Telstra, Optus And TPG Buy Spectrum In Government Auctions [Updated]

The future of 4G in Australia took a big step forward this morning after the results of the government's Digital Dividend were announced. Telstra, Optus and TPG Internet have collectively parted with almost $2 billion to secure spectrum in the 700MHz and 2.5GHz bands.

Update: Telstra and now Optus have put out statements talking about what they plans to do with new spectrum.

The digital spectrum auction, also known as the Digital Dividend by the Australian Communications and Media Authority (ACMA) is the sell-off of spectrum once used for analogue TV services in Australia running in the 700MHz band, as well as the sell-off of spectrum in the 2.5GHz band. These services are to be used by telcos for 4G services going forward.

Having a bunch of contiguous spectrum is pretty advantageous for pushing out faster 4G services. Just ask Vodafone: its upcoming 4G network is running on 20MHz of contiguous spectrum and the results definitely speak for themselves.

The Digital Dividend has been a secret, silent auction happening behind the scenes for the last few months, but finally the results have been announced.

Telstra parted with a whopping $1.3 billion for spectrum, securing two 20 MHz spectrum blocks in the 700MHz band and two 40 MHz blocks in the 2.5GHz band.

Optus was the second largest spender, parting with $649 million for two 10 MHz blocks in the 700MHz band and two 20MHZ spectrum blocks in the 2.5GHz band.

It had long been rumoured that TPG would also throw its hat in the ring for spectrum, pointing to potential investment in its own bespoke mobile service (currently TPG is an MVNO for Optus).

Those rumours were confirmed by the ACMA, who revealed that TPG Internet had spent $13.5 million for two 10MHz blocks of spectrum in the 2.5GHz band.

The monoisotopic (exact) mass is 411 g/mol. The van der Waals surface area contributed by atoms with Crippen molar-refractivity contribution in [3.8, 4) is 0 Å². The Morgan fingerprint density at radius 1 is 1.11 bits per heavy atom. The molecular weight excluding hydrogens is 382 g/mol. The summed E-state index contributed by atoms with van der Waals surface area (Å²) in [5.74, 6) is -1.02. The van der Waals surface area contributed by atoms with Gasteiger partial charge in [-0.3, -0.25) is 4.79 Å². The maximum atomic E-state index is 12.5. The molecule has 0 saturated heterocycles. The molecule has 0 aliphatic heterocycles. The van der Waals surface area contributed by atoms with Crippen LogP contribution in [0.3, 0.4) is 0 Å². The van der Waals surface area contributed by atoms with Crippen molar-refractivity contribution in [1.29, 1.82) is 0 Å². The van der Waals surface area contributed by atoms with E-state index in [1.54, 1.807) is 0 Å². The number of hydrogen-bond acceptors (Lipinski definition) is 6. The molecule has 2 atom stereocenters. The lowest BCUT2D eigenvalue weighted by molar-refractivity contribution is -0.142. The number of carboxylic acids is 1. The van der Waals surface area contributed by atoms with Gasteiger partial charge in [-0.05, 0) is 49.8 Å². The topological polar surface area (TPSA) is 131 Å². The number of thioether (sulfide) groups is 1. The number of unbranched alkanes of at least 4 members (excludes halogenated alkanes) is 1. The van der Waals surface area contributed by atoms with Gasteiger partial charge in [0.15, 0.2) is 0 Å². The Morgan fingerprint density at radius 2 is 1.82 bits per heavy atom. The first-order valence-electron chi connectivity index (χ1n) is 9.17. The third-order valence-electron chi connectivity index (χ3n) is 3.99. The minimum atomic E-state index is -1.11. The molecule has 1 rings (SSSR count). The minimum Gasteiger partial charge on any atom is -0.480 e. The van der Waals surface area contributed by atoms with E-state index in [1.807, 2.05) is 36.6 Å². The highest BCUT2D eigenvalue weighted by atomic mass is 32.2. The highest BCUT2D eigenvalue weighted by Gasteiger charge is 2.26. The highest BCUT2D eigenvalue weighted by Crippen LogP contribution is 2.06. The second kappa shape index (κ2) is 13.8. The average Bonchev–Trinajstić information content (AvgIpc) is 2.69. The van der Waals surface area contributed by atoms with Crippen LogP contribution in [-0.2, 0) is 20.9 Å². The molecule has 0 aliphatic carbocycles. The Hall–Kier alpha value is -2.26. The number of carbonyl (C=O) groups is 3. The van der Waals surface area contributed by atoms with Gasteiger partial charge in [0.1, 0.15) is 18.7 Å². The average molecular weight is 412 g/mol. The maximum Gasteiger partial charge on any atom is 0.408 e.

In total, the government netted $1.96 billion in the spectrum auctions, and only two 15MHz blocks of spectrum in the 700MHz band went unsold.

It's unclear exactly what the telcos plan to do with their new spectrum, but it's pretty clear that we'll see new 4G services spring up using the services some time in the new year as the switch-over from analogue TV to digital TV occurs.

Telstra has come out and told the market what it plans to do with its spectrum:

The spectrum will be used to enhance our network to help support extraordinary demand growth for mobile services and data. With the 700 MHz and 2.5 GHz spectrum we will be able to deliver faster speeds, more capacity and expansive wide area coverage of 4G LTE technology on our Next G network.
The low-frequency nature of 700MHz means the mobile signal can travel relatively longer distances, which is ideal for improving the services we can offer to customers in rural and regional areas. It also means better inbuilding coverage in metro and suburban areas.
Together with ongoing investment in our wireless network, which will total $1.2 billion in 2012-13 Financial Year, and the application of next generation LTE-Advanced 4G technology that we announced earlier this year, the additional spectrum will help ensure we continue to deliver Australia’s leading mobile network for our customers.

No surprises there, but the more you know.

And Optus has a statement out now, too:

The spectrum Optus has acquired in the 700 MHz band will provide stronger 4G coverage across both metropolitan and regional Australia, allowing us to expand our 4G services to more customers than ever before.
The additional spectrum purchased in the 2.5 GHz band, when combined with our already substantial holdings in 2.3 GHz, will enable Optus to provide unparalleled network capacity for 4G data services to our metropolitan customers.